Hyland also said when traveling for business, he always made an effort to attend Mass. He recalled attending Mass in Japan where he was the tallest person in the Church and he didn’t understand a single word. “But there is a universality to the Mass so I knew when to stand, kneel and sit,” he said.
Following the advice of St. Francis, he said when he walks, he always walks as a disciple of Jesus.
Schroer talked about how his firm tries to be sensitive to needs of employees, including helping one whose home burned, helping with a Habitat for Humanity home project for another and arranging for travel expenses for another who couldn’t afford an emergency trip home.
At Lake Erie Screw, Wasmer said it was a tradition to provide employees with ham or turkey for the holidays. “Someone asked if we could get a few extra and I wanted to know why,” he said. The employee explained that if the company would provide the meat, they would fill the baskets with other items and would donate them to needy families.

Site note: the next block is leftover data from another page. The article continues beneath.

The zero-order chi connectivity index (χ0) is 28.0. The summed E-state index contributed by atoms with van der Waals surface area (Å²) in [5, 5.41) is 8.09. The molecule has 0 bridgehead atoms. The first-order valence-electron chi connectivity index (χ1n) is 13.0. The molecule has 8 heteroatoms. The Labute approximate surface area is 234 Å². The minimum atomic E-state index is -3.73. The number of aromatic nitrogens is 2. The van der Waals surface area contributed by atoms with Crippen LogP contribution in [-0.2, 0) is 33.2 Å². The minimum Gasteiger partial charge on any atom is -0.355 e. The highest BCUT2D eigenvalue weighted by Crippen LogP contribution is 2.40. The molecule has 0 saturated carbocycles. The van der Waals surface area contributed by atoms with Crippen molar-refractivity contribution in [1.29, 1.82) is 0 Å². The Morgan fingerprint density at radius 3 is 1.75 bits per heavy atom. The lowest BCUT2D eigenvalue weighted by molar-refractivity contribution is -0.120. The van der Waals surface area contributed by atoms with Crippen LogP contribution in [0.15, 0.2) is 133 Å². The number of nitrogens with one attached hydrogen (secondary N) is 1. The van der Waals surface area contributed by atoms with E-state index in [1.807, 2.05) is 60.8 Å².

“It’s important to remember that all employees and co-workers are children of God,” Wasmer said.
Regarding the importance of the rosary, Hyland said he has always been devoted to the rosary and the Blessed Mother, especially Our Lady of Guadalupe. “We still try to pray the rosary as a family. It puts you in the right frame of mind.”
Corrigan-Davis also asked the panel to talk about how they keep their faith alive, active and growing.
Wasmer talked about how he would allow children with disabilities to ride and visit with the horses on his property in North Olmsted. He also helps raise money for similar programs for children with special needs in Florida and he supports Habitat for Humanity.